The oceans and seas that surround Europe offer new opportunities for growth and jobs to meet the Europe 2020 goals. To best tap this potential, we need to know more about what is happening under the sea. The European Commission is proposing to create a digital seabed map of European waters by 2020 by collecting all existing data into one coherent database accessible to everyone. In a Green Paper on "Marine Knowledge" adopted today the Commission launches a consultation as to how this could be achieved. It poses a number of questions such as "how can ongoing efforts in Member States be incorporated into a common EU effort?", "how can new cheaper observation technologies be developed?" and "how can the private sector contribute?" The consultation will be open till 15 December 2012.
The new seamless multi-resolution digital seabed map of European waters should be of the highest resolution possible, covering topography, geology, habitats and ecosystems. It should be accompanied by access to timely observations and information of physical, chemical and biological state of the water column, by associated data on the impact of human activities, and by oceanographic forecasts. All this should be easily accessible, interoperable and free of restrictions on use. It should be nourished by a sustainable process that progressively improves its fitness for purpose and helps Member States maximise the potential of their marine observation, sampling and surveying programmes.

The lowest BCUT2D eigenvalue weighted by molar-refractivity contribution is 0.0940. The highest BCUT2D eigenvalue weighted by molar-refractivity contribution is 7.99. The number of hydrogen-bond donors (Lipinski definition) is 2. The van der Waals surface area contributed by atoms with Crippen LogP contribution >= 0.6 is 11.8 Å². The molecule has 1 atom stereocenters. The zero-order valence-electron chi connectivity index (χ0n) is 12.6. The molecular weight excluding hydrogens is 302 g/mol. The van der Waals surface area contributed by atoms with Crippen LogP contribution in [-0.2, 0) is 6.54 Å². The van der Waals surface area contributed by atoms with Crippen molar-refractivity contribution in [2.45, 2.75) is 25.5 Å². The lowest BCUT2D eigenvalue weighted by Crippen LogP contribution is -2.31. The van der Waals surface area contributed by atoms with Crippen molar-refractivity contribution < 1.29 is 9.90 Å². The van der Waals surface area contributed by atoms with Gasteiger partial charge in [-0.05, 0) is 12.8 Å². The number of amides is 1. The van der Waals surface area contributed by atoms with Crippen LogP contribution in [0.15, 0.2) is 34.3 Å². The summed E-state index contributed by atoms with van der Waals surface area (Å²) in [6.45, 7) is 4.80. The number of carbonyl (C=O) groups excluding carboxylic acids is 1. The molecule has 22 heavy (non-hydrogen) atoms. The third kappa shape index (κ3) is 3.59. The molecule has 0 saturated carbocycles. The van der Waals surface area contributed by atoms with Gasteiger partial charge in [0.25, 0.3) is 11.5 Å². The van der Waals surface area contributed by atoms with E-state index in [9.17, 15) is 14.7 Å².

Commissioner Maria Damanaki said: "The European economy can benefit from a more structured approach to marine knowledge. This can improve the competitiveness of those working on our seas and coasts by €300 million per year. It can generate new opportunities worth another €200 million a year. The benefits of reduced uncertainty are harder to calculate but we estimate that if we could reduce uncertainty in future sea-level rise by 25% a year, we would save those in charge of protecting Europe's coastlines another €100 million a year. A first set of pilot projects have shown this approach to be feasible. We will build on the lessons learned from these."
According to a new proposal by the European Commission, the EU and Norway are to harmonize technical and control measures for fisheries in the Skagerrak to ensure long-term sustainability of fish stocks. Significantly, the proposal features an obligation to land all catches of certain fish species – to stop the practice of discarding. The new rules spell out how the ban will work in practice, specifying for instance that undersized fish may not be used for human consumption, except for charitable purposes. The obligation to land all catches will enter into force in two stages: some species (cod, haddock, pelagic species like herring and mackerel) will be covered from 1 January 2013, the rest (mainly flat fish and species like sandeel or Norway pout ) as from 1 January 2015. New technical measures agreed with Norway are also being introduced.